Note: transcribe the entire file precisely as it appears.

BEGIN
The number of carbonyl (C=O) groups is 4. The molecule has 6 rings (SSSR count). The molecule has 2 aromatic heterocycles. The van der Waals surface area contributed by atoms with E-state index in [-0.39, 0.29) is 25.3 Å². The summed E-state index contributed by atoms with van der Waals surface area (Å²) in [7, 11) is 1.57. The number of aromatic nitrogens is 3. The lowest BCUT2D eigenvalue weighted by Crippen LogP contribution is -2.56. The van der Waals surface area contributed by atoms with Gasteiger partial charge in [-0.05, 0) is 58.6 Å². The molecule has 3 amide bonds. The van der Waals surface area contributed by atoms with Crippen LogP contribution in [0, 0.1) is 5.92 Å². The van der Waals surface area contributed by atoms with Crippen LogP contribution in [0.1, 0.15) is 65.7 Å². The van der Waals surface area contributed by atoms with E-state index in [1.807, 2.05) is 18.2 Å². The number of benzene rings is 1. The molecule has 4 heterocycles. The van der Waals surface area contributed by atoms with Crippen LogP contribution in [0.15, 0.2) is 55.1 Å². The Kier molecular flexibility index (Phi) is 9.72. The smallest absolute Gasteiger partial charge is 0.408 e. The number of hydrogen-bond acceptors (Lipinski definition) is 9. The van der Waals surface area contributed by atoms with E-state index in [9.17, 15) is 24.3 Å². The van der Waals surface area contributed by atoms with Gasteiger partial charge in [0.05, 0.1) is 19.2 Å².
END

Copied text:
The number of carbonyl (C=O) groups is 4. The molecule has 6 rings (SSSR count). The molecule has 2 aromatic heterocycles. The van der Waals surface area contributed by atoms with E-state index in [-0.39, 0.29) is 25.3 Å². The summed E-state index contributed by atoms with van der Waals surface area (Å²) in [7, 11) is 1.57. The number of aromatic nitrogens is 3. The lowest BCUT2D eigenvalue weighted by Crippen LogP contribution is -2.56. The van der Waals surface area contributed by atoms with Gasteiger partial charge in [-0.05, 0) is 58.6 Å². The molecule has 3 amide bonds. The van der Waals surface area contributed by atoms with Crippen LogP contribution in [0, 0.1) is 5.92 Å². The van der Waals surface area contributed by atoms with Crippen LogP contribution in [0.1, 0.15) is 65.7 Å². The van der Waals surface area contributed by atoms with E-state index in [1.807, 2.05) is 18.2 Å². The number of benzene rings is 1. The molecule has 4 heterocycles. The van der Waals surface area contributed by atoms with Crippen LogP contribution in [0.15, 0.2) is 55.1 Å². The Kier molecular flexibility index (Phi) is 9.72. The smallest absolute Gasteiger partial charge is 0.408 e. The number of hydrogen-bond acceptors (Lipinski definition) is 9. The van der Waals surface area contributed by atoms with E-state index in [9.17, 15) is 24.3 Å². The van der Waals surface area contributed by atoms with Gasteiger partial charge in [0.05, 0.1) is 19.2 Å².